Effectiveness has to be measured. Although brands continue to be a black box for many, some are already using fixed KPIs to understand their impact on sales. The bigger the company becomes, the more informative tools such as the Net Promoter Score (NPS), brand tracking, YouGov, and similar are. In terms of the definition of “brand,” experts agree that a brand is more than just communication. However, actions tell a different story in real life. While many only begin with development when a big campaign is in the works, there are others who take this topic seriously early on.

  • 13/14 see the brand as a fundamental part of a company.17 Start-ups and VCs

  • 7/14 use KPIs to measure the brand.18 Start-ups and VCs

  • 3/14 leverage public-opinion KPIs.19 Start-ups and VCs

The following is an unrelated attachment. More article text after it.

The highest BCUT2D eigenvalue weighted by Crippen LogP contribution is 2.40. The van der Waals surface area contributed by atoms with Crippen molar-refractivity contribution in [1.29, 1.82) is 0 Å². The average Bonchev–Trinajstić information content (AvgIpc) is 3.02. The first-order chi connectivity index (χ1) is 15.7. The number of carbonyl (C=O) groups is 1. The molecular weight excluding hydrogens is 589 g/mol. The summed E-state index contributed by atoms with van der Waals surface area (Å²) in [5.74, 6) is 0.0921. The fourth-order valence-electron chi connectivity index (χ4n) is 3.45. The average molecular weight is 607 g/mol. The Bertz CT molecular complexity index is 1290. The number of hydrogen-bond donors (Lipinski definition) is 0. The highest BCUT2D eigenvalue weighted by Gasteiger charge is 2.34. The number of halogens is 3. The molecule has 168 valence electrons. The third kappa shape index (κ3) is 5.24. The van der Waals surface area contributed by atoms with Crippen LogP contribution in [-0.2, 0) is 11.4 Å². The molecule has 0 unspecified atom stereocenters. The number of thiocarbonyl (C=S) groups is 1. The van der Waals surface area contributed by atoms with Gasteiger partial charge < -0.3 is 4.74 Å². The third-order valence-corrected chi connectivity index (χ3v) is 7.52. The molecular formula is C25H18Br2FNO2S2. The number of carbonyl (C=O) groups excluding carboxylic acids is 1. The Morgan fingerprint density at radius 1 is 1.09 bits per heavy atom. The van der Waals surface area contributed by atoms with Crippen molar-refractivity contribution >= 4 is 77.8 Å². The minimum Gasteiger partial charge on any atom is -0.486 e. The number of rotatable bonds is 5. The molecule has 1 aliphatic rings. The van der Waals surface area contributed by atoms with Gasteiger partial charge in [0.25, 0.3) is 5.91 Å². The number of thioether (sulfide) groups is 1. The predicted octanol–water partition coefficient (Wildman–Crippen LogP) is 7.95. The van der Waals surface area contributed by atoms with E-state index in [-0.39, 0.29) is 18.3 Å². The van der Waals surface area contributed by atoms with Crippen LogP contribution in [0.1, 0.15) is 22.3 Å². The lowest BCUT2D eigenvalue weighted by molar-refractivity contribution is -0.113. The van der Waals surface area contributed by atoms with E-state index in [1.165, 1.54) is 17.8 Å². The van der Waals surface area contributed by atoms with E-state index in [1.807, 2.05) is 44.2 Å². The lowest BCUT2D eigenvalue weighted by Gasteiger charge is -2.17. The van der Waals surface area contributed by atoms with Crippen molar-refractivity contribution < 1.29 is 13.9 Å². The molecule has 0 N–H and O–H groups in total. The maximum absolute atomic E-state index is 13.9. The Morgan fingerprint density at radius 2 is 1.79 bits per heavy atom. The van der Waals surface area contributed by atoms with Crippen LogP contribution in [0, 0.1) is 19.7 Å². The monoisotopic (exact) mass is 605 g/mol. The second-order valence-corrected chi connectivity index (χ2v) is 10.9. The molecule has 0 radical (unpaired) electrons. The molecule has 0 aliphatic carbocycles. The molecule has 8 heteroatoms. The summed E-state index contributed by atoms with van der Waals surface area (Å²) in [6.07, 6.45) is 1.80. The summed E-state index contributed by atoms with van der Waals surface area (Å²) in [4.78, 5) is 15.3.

"We have an Apple score in all departments. This doesn’t compare us to Apple itself, but with the quality of the customer experience." – Valerie Bures-Bönström, CEO and founder – VAHA – etone Motion Analysis GmbH

The value of a brand is difficult to measure – but not its impact. Agencies could make clearer how value is added through their work on a brand. In a world of purely performance-based budgets, the promise to become more independent of Google and Facebook is worth its weight in gold.

Common goals and joint experiences.

"The biggest challenge is being able to make this shift. The earlier, the better. Begin by building your brand, the time when you need to do so will come anyway – and then it will be even more expensive." – Henrik Siemers, Managing Director – DrSmile